A recent finding has thrown up a puzzle before neuroscientists, with some of the view that our perception of human awareness and brain function might need changing. The finding stems from a man, his initials being R.F.S. Mr. RFS can read words with no hindrance. He can also do arithmetic calculations in his head, but cannot comprehend Arabic numerals from two to nine at all, though he can read Roman numerals and perform mental calculations with them. The finding was recently reported in the peer-reviewed scientific journal Proceedings of the National Academy of Sciences (PNAS).
The researchers showed the man the number eight and asked him to draw what he saw on the screen. RFS saw the number as some jumbled lines. The picture below illustrates what he saw.
Image Source: Science Magazine
Since 2010, RFS has been suffering from a rare kind of neurodegenerative disorder called the corticobasal syndrome, which manifests itself with problems in movement and language. According to the PNAS paper, his brain scans revealed widespread damage of his brain combined with volume loss in the cerebral, midbrain and cerebellar regions. Initially, he had developed amnesia with temporary vision loss coupled with an inability for expressing and understanding speech. With time, he also developed difficulty in walking.
RFS was initially at The Johns Hopkins Hospital and consulted Michael McCloskey, a co-author of the paper. McCloskey, a scientist at the Department of Cognitive Science at Johns Hopkins, began studying RFS in 2011 with a team.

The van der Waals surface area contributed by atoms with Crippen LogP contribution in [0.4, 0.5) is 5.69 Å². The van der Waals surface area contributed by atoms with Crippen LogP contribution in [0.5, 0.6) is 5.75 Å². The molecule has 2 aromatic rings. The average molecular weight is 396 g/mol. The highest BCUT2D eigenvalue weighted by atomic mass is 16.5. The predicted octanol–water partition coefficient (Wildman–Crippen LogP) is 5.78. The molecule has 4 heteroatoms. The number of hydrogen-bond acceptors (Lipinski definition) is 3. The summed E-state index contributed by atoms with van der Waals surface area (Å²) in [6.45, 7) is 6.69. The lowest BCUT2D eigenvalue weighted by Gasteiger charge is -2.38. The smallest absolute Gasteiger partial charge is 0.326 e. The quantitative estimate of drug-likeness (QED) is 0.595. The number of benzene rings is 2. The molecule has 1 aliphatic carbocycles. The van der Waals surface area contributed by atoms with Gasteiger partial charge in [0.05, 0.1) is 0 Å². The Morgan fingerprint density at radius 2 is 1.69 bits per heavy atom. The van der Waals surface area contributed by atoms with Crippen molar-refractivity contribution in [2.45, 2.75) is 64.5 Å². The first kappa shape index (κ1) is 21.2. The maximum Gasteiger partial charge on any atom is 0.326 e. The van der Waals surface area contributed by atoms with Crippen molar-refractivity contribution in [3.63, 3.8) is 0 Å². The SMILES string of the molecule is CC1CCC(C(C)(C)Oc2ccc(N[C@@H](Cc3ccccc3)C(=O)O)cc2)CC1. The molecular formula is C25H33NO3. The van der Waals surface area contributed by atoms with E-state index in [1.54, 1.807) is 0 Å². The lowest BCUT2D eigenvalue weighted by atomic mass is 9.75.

According to McCloskey, RFS – the man in question – knows he is seeing a number, but he cannot comprehend what exactly the number is. In its place he ends up seeing jumbled lines. For the team, the striking fact is that he can see anything else but the numbers. “It's also surprising that his brain doesn't have problems with “0” and “1”. It's not clear why, but those two numbers might look similar to letters like “O” or "lowercase “l”. Or those two numbers might be processed differently than other numbers in the brain, as zero wasn't invented for quite a long time after the other digits were,” McCloskey told science website Live Science.
Experiments on RFS’ Brain
To understand what was happening inside his brain, the team carried out a series of experiments and measured the electrical activity in his brain.
The researchers embedded the image of a face into a number. RFS could not see the face embedded into the number. His best guess was that there was a number which appeared to him to be some jumbled lines. However, intriguingly, brain recordings showed a similar pattern when RFS saw a face with no numbers embedded.
The case with words was similar. When words like ‘tuba’ were shown to him embedded in a number, he could not see the words, which he could easily do otherwise. However, his brain mapping showed similar patterns, whether the word was embedded in a number, or alone.
According to McCloskey, it is clear that RFS’s brain is processing the numbers normally, yet he does not have the awareness of the numbers. “We think RFS' brain is just like everybody else's except that his disease has damaged...something… that has to happen for awareness. He does the brain work to determine what he's looking at, but then the additional work to be aware of it is going wrong,” the scientist was quoted saying.
This finding is new to neuroscientists and reveals the fact that much of the human brain remains to be understood. It also implies that cognitive functions of the brain and our visual senses might not be directly linked.